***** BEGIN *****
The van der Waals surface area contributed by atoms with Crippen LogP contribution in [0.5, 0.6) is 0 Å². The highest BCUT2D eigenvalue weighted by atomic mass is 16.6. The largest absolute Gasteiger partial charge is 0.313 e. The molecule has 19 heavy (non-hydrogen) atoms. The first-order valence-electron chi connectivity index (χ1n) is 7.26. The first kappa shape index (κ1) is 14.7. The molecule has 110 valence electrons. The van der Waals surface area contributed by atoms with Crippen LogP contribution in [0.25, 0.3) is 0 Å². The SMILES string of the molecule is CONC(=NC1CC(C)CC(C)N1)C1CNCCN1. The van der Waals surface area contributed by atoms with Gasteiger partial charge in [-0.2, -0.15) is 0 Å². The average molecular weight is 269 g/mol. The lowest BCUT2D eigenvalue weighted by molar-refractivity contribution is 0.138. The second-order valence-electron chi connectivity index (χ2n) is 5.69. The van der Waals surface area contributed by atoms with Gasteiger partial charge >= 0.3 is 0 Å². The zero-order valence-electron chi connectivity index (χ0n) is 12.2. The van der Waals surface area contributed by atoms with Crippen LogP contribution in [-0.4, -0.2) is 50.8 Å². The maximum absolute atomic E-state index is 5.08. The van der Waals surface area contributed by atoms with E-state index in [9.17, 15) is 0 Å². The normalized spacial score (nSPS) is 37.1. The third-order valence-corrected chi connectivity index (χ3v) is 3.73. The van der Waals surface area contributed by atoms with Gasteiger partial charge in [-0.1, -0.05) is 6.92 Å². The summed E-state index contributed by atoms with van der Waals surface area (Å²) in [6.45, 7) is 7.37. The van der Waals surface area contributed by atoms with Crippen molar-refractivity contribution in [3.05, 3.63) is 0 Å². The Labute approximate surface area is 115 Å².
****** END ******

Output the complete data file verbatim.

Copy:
The van der Waals surface area contributed by atoms with Crippen LogP contribution in [0.5, 0.6) is 0 Å². The highest BCUT2D eigenvalue weighted by atomic mass is 16.6. The largest absolute Gasteiger partial charge is 0.313 e. The molecule has 19 heavy (non-hydrogen) atoms. The first-order valence-electron chi connectivity index (χ1n) is 7.26. The first kappa shape index (κ1) is 14.7. The molecule has 110 valence electrons. The van der Waals surface area contributed by atoms with Crippen LogP contribution in [0.25, 0.3) is 0 Å². The SMILES string of the molecule is CONC(=NC1CC(C)CC(C)N1)C1CNCCN1. The van der Waals surface area contributed by atoms with Gasteiger partial charge in [-0.2, -0.15) is 0 Å². The average molecular weight is 269 g/mol. The lowest BCUT2D eigenvalue weighted by molar-refractivity contribution is 0.138. The second-order valence-electron chi connectivity index (χ2n) is 5.69. The van der Waals surface area contributed by atoms with Gasteiger partial charge >= 0.3 is 0 Å². The zero-order valence-electron chi connectivity index (χ0n) is 12.2. The van der Waals surface area contributed by atoms with Crippen LogP contribution in [-0.4, -0.2) is 50.8 Å². The maximum absolute atomic E-state index is 5.08. The van der Waals surface area contributed by atoms with E-state index in [9.17, 15) is 0 Å². The normalized spacial score (nSPS) is 37.1. The third-order valence-corrected chi connectivity index (χ3v) is 3.73. The van der Waals surface area contributed by atoms with Gasteiger partial charge in [-0.1, -0.05) is 6.92 Å². The summed E-state index contributed by atoms with van der Waals surface area (Å²) in [6.45, 7) is 7.37. The van der Waals surface area contributed by atoms with Crippen molar-refractivity contribution in [3.05, 3.63) is 0 Å². The Labute approximate surface area is 115 Å².